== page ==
The beach at St Margaret's was seen as a possible landing place for an invasion fleet, so was well defended during the war and old photographs show barbed wire entanglements and a pillbox and this tunnel system still remains. It was also a crucial point as the powerful gun batteries were located close by, and would have been a target for sabotage. The tunnel appears to have been dug to allow guns to be placed in rooms cut into the cliff face, to cover the beach. The original entrance to this tunnel, located at the end of the esplanade, is now sealed and the only access is a rope up to the machine gun post in the cliff face. Inside, conditions are good and the majority of the tunnel is lined with tin on the roof and supported by bricks. Parts of the tunnel which are unlined still appear to be sound, although steps lead up to a second room, which has been lost due to erosion. There are a number of other caves and tunnels close by, on the Eastern side of the bay, but this is by far the most extensive.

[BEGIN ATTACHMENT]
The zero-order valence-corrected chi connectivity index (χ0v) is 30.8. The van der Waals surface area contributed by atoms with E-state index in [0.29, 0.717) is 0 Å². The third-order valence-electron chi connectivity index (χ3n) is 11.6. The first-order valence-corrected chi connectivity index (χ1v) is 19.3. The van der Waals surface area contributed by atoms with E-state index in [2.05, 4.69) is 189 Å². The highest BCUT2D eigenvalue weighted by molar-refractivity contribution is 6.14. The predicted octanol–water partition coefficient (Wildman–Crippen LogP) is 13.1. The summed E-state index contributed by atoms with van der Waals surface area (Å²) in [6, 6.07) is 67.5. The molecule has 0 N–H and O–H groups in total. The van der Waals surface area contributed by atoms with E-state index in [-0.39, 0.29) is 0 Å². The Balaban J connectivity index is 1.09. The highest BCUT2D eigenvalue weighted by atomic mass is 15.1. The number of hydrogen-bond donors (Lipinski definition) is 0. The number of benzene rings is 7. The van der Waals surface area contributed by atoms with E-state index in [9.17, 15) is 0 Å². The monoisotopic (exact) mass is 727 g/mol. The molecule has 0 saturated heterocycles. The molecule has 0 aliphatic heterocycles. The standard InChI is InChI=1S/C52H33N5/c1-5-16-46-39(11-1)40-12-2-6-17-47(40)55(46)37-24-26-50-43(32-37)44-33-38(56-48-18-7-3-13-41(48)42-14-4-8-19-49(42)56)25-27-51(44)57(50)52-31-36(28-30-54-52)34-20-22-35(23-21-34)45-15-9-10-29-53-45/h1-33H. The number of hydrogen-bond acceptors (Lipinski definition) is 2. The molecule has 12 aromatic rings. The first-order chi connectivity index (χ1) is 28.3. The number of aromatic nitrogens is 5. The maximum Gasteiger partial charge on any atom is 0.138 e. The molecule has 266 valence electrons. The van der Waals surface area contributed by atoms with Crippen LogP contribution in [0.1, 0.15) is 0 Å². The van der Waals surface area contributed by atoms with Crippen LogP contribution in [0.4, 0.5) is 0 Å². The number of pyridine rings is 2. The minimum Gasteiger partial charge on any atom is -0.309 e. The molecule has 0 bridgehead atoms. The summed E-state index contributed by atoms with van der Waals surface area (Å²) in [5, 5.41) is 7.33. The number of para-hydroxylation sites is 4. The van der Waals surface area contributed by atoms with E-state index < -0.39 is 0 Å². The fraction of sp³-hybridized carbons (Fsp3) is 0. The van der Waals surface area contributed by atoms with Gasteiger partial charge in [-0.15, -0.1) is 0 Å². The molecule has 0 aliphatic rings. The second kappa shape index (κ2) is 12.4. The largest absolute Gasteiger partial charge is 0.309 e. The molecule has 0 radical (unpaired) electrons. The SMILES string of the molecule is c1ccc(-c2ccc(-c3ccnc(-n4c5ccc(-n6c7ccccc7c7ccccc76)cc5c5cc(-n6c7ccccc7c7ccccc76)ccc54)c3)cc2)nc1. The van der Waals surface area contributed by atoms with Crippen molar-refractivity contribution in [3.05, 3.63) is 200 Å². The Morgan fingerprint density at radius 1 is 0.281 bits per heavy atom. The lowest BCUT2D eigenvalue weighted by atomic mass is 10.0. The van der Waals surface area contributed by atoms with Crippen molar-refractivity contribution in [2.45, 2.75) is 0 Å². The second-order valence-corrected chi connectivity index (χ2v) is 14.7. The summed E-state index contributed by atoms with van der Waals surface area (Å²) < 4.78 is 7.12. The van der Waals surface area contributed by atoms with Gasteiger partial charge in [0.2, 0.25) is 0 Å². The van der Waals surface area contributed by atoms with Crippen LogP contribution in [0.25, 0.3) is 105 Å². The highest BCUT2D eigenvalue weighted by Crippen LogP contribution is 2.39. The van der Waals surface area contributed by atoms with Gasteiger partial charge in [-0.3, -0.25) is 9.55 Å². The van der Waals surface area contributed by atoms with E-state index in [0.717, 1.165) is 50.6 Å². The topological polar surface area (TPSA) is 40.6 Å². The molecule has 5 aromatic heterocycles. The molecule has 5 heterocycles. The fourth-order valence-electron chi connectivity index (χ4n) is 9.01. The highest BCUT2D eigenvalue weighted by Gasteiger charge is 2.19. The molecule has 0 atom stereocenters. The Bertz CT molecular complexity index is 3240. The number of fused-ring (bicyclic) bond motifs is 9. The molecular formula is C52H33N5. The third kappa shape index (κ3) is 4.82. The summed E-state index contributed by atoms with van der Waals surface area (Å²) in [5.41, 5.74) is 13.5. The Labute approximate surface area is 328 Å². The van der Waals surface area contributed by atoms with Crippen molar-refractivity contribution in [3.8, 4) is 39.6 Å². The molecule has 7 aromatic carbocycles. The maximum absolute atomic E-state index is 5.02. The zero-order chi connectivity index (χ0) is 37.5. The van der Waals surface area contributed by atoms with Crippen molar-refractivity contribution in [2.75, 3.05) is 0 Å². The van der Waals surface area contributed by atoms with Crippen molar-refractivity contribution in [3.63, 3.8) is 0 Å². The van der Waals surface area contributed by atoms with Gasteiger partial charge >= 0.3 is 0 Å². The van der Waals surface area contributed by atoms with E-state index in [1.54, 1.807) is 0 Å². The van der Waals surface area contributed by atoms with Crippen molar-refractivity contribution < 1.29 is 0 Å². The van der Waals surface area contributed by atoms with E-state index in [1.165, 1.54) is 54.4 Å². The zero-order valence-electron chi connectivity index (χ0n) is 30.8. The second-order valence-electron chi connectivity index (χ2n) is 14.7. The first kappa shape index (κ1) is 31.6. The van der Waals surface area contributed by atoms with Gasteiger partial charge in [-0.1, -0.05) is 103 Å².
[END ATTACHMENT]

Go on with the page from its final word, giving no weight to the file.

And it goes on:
Although these tunnels are open, entry is difficult and is only recommended with the appropriate equipment.
Entrance into machine gun post, it's a bit of a climb!
Inside the tunnel, looking towards main corridor
Looking left towards steps
Looking up steps, towards opening in cliff faceLookin
g back to main entrance
Looking down main corridor
Turn in main corridor
Looking into unlined section
Sealed entrance (from outside)